As you know, tribal leaders have consistently asked for support in addressing behavioral health issues affecting their communities as part of broader discussions of health and wellness. To bring a targeted focus to such issues at the outset of our work to develop Department-wide policy, in March 2016, we solicited and tribal leadership provided, through the HHS’ Secretary’s Tribal Advisory Committee (STAC), their recommendations on how we could approach the development of a comprehensive, integrated departmental policy to address complex trauma in AI/AN communities. Among the input we received were recommendations that we not only identify and understand the root causes of trauma, but that we make specific efforts to ensure that Federal partners are educated about models and approaches developed from tribal perspectives to more effectively prevent and address trauma in tribal communities including trauma affecting AI/AN children, youth, and families. Based on this and other feedback from tribes, we are encouraged to move beyond a deficits-based perspective and to reflect in our policy emphasis on protective factors and positive youth development strategies aimed at promoting resilience, which, we believe may have a larger impact on prevention than risk reduction strategies alone. Further, since the most effective trauma-informed activity is to prevent trauma from occurring, we are working to identify and promote interventions, such as home visiting, which address the intergenerational transmission of trauma and build on the strengths of young parents.

With our tribal partners, we are moving forward to develop approaches that focus on cultivating, strengthening, and lifting up the Native assets and cultural resources found in AI/AN communities. One of the recommendations we heard through the STAC members was that our policy should acknowledge tribal elders as assets and resources. At a STAC meeting in June, we discussed the critical role of tribal elders in the development and implementation of policies addressing trauma, including strategies to foster resilience. Our colleagues in the Administration for Community Living (ACL), whose mission includes working with seniors and tribal elders, will be indispensable in our work to fully reflect tribal elders’ roles in addressing trauma.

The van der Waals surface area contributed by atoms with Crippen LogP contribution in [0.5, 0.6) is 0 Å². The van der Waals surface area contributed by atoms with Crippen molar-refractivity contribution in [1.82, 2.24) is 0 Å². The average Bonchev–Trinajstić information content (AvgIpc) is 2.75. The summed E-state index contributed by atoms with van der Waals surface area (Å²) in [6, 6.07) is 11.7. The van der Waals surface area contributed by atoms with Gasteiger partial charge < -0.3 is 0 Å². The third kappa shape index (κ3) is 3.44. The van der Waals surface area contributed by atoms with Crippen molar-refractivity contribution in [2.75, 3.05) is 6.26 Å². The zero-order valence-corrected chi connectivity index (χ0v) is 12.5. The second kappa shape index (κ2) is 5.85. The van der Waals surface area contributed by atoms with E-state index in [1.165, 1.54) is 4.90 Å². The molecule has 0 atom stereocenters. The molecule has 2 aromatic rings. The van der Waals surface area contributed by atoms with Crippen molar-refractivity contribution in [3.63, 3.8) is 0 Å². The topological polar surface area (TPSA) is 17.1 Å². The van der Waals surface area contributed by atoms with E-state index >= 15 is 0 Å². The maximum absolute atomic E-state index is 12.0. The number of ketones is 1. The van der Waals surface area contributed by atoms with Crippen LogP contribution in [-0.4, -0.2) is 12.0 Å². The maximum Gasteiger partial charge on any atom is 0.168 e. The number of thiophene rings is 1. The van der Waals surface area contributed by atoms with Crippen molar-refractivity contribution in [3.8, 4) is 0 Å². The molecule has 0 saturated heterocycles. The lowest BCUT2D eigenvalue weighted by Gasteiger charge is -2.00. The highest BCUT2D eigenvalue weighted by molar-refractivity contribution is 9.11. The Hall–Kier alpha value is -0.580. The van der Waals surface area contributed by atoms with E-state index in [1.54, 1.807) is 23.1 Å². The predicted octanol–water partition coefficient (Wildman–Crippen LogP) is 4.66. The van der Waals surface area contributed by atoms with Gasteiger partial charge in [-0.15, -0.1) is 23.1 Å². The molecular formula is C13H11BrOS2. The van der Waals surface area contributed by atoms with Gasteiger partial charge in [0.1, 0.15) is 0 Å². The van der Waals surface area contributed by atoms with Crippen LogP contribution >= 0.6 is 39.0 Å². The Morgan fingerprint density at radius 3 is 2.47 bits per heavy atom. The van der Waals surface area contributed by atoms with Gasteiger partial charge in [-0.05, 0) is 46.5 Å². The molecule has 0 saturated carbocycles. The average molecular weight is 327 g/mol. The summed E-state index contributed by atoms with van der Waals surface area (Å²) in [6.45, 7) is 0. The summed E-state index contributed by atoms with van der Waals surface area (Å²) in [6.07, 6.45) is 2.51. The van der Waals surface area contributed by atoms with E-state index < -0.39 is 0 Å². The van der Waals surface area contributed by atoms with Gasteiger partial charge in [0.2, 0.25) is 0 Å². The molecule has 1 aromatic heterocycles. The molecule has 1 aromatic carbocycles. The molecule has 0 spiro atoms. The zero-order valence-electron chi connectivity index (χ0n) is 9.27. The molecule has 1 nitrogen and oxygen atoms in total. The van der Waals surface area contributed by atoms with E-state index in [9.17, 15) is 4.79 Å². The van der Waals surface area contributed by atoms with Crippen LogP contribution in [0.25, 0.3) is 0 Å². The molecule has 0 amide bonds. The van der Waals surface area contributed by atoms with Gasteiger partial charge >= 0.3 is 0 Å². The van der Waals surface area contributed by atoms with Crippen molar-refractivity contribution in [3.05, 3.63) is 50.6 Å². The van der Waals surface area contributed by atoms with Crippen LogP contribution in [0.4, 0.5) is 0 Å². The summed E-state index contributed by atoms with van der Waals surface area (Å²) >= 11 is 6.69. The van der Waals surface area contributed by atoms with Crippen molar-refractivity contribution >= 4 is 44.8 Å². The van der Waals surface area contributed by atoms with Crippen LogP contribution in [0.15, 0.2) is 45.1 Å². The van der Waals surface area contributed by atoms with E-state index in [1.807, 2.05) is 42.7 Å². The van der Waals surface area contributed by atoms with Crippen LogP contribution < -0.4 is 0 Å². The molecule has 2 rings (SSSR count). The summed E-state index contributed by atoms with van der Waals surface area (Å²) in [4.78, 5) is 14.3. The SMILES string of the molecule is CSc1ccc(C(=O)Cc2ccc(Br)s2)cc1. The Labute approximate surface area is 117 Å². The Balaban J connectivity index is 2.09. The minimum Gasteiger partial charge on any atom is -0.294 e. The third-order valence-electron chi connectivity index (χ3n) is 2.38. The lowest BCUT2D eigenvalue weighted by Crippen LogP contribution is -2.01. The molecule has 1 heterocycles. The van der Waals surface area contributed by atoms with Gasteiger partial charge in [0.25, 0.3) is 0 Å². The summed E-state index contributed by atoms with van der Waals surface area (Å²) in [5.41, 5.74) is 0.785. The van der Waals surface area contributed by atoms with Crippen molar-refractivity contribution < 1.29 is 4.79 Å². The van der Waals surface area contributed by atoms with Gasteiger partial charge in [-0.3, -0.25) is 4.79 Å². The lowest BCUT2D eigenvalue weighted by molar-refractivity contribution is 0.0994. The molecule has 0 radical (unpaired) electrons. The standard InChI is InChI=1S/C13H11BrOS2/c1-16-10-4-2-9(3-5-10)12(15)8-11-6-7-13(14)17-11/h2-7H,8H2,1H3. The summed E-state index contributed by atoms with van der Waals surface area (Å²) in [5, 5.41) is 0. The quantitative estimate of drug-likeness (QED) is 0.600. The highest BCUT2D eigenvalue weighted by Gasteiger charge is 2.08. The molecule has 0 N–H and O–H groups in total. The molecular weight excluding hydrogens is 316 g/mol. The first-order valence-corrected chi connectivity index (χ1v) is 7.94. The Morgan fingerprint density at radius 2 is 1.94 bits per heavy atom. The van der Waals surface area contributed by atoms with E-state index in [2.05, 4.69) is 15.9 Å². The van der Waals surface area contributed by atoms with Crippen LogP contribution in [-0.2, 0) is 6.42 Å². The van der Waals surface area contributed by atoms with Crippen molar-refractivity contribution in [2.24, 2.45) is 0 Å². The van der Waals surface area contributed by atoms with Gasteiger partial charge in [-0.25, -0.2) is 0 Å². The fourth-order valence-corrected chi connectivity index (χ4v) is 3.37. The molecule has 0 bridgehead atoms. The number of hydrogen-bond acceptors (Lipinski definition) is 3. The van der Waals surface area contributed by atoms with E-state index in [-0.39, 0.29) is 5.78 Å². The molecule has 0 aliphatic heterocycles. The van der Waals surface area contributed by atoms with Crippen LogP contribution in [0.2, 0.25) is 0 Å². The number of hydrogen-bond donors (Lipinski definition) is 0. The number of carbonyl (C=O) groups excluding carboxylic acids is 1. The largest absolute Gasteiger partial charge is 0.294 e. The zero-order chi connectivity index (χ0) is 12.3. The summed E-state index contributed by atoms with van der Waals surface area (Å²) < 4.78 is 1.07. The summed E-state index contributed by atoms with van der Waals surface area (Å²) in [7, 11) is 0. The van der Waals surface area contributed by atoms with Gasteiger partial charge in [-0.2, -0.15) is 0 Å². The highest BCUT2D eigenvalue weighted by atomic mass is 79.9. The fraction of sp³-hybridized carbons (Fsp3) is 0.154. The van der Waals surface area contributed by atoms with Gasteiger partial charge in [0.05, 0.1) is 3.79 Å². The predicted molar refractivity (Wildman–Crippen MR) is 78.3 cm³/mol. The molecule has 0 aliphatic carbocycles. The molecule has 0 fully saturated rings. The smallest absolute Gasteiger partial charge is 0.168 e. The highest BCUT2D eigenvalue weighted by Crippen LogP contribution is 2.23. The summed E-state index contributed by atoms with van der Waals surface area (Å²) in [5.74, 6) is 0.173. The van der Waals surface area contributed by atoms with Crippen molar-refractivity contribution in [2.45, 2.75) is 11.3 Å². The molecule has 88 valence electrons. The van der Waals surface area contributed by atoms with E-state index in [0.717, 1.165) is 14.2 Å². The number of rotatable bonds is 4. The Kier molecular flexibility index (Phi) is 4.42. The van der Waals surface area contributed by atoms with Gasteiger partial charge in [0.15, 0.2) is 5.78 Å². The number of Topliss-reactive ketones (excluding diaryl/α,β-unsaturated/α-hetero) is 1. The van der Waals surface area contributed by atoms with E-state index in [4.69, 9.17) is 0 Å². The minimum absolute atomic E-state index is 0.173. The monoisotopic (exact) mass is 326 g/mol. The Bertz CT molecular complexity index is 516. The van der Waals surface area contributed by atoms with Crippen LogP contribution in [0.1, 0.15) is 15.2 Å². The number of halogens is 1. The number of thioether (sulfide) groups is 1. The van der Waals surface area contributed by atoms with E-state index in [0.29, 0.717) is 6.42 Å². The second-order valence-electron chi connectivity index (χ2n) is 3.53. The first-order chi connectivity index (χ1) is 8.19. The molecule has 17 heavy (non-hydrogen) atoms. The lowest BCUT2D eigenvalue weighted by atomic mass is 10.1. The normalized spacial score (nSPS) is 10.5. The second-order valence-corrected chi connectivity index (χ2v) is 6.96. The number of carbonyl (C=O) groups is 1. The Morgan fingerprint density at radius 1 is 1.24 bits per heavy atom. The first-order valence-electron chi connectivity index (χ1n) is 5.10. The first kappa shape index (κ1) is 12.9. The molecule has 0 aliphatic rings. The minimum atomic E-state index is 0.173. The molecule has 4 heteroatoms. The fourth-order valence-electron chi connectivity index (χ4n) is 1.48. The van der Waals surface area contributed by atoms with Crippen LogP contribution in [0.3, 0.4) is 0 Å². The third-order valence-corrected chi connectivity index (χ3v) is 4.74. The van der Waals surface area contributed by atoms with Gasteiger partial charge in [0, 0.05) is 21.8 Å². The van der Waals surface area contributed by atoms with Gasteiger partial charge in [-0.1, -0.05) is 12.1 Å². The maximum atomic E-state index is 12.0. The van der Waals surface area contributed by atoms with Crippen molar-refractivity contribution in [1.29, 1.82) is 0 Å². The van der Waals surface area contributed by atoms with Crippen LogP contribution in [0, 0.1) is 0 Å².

At the Departmental Fiscal Year (FY) 2018 Tribal Budget Consultation, Ms. Mirtha Beadle, the Director of the Office of Tribal Affairs and Policy at SAMHSA shared with tribal leaders that in HHS we take trauma and its effects very seriously and that it is something that informs our work every day as part of an all-HHS commitment to Native Americans.

Beyond our work to develop a written HHS policy to effectively address trauma in AI/AN communities, others in the Department and I are working with Federal agency partners through the White House Council on Native Americans Affairs, an interagency body established to improve coordination of Federal programs, to develop a Federal Government-wide approach to improve our capacity, coordination, and collaboration in addressing the wellness of AI/AN communities.

Ongoing Work to Address Trauma

Since receipt of the Committee’s letter, my colleagues and I have worked hard to reach across agencies to identify trauma-informed work already being done in the Department and ways we, as champions for AI/AN children, youth, families, and communities, can coordinate this work better. We are focused on ways we can more effectively take advantage of the Department’s health and human services assets.